Net migration from the east of Germany to the west of the country has stopped for the first time since reunification and has important implications for real estate markets, according to Quantum Immobilien.
In a new study based on 2012 figures, the German fund manager said certain eastern German cities have experienced a “leap in population figures” that were not forecast.
It said investors had “underestimated” the investment potential in eastern Germany over the past two decades – especially because of negative developments in the wake of the reunification in 1989 – but they were now “increasingly showing interest”.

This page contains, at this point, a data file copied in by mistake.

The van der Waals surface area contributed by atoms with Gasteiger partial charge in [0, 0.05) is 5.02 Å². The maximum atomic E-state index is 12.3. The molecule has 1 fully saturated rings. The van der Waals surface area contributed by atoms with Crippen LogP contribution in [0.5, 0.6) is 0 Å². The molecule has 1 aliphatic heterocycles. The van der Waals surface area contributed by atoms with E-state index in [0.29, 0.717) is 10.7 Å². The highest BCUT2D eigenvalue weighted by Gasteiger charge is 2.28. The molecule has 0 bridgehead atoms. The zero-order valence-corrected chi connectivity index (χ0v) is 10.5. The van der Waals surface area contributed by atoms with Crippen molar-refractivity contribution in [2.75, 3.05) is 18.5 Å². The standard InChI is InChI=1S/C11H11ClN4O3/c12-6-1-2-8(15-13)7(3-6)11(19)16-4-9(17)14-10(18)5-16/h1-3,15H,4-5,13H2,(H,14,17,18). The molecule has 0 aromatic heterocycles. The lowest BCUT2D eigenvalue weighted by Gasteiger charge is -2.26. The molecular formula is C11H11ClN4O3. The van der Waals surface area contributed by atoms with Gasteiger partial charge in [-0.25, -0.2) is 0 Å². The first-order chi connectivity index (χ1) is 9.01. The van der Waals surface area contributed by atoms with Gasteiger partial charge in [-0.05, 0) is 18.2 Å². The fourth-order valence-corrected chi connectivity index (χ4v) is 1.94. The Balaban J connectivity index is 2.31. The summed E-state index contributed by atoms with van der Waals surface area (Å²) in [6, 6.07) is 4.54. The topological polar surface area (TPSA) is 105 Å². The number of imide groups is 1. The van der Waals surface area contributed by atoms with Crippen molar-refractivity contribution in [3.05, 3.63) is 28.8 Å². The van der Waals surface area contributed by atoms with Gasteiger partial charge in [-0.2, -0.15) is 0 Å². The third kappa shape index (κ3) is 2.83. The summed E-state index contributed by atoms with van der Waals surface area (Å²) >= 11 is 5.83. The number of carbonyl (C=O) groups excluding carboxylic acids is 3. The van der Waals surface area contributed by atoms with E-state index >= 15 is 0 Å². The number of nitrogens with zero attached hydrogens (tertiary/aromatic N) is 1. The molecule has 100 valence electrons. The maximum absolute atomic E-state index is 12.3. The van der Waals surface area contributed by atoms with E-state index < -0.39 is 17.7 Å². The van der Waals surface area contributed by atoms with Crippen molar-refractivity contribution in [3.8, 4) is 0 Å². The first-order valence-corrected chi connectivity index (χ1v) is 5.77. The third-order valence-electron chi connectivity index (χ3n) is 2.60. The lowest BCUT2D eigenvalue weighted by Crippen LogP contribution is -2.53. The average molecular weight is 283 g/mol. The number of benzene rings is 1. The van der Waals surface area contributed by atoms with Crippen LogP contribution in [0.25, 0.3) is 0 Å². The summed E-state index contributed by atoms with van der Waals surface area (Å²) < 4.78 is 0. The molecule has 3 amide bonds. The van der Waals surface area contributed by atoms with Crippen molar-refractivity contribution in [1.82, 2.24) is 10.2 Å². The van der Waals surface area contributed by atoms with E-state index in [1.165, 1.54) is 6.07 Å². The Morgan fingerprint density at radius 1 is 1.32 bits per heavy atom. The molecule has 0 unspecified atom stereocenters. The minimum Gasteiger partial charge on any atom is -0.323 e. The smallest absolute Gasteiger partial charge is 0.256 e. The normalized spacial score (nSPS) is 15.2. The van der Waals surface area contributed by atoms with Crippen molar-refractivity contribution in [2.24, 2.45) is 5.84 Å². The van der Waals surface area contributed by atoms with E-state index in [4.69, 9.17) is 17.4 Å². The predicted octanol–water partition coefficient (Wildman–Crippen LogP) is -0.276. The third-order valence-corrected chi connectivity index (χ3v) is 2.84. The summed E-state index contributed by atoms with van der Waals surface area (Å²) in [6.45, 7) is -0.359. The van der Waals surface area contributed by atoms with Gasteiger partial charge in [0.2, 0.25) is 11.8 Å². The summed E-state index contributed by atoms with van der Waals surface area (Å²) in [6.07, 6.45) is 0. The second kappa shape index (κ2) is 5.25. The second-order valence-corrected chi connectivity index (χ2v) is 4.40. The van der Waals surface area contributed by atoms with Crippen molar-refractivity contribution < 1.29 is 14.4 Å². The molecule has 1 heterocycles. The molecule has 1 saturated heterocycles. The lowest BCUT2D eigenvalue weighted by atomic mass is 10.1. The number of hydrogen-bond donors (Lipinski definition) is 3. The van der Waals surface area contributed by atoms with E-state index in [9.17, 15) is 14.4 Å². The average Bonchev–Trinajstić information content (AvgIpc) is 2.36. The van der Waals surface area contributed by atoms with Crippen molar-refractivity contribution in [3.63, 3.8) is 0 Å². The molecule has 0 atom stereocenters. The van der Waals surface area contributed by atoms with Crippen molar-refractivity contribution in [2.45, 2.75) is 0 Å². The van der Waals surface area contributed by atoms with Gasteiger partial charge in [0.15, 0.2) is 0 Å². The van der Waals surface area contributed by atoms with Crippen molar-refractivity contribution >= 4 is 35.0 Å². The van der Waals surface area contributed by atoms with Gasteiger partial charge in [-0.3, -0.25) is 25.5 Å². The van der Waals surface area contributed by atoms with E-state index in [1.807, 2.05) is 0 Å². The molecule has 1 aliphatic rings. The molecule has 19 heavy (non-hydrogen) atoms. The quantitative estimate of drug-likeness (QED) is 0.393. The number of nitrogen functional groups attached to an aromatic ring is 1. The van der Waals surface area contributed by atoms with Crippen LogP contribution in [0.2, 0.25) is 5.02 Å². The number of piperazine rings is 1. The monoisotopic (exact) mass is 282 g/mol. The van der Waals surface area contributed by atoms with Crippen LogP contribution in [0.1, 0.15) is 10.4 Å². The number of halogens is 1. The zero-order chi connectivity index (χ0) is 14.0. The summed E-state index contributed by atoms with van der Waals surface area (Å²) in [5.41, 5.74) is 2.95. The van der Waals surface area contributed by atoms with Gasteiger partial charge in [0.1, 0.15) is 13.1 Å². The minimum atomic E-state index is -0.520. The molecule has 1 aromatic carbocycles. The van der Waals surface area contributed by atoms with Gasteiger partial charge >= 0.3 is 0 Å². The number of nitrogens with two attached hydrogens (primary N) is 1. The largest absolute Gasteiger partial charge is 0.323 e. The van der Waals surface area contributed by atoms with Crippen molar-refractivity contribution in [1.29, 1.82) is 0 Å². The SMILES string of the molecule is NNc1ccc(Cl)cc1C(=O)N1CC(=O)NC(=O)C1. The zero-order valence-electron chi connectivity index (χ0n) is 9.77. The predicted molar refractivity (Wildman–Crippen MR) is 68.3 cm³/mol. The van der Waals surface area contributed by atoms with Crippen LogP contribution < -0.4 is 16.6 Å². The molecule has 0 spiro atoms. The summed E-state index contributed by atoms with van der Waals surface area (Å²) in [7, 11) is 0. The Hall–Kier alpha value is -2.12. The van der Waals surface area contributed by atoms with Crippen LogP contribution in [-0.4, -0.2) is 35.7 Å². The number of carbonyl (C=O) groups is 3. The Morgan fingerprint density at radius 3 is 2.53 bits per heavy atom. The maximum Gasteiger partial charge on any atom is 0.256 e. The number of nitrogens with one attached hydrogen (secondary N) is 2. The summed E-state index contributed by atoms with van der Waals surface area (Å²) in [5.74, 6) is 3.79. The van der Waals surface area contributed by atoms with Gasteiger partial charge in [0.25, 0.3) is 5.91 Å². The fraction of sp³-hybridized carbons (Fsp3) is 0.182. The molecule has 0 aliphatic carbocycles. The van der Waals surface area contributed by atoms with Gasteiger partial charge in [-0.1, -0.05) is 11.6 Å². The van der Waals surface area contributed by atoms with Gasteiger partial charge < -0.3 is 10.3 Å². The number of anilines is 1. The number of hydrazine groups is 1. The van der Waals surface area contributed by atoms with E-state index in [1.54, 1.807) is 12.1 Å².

Eastern cities with good universities and job opportunities, including technology sectors, were the main beneficaries of the changes in population flows, it said.
Rural areas and cities with poor infrastructure and employment and educational opportunities were still seeing major population outflows, putting further pressure on already weak rental markets.
According to Quantum, the “main winners” are cities like Leipzig, Potsdam, Jena or Dresden.
The four cities and other urban centres with similarly positive “fundamental data” showed “healthy residential market constellations with investment potential”, the researchers noted.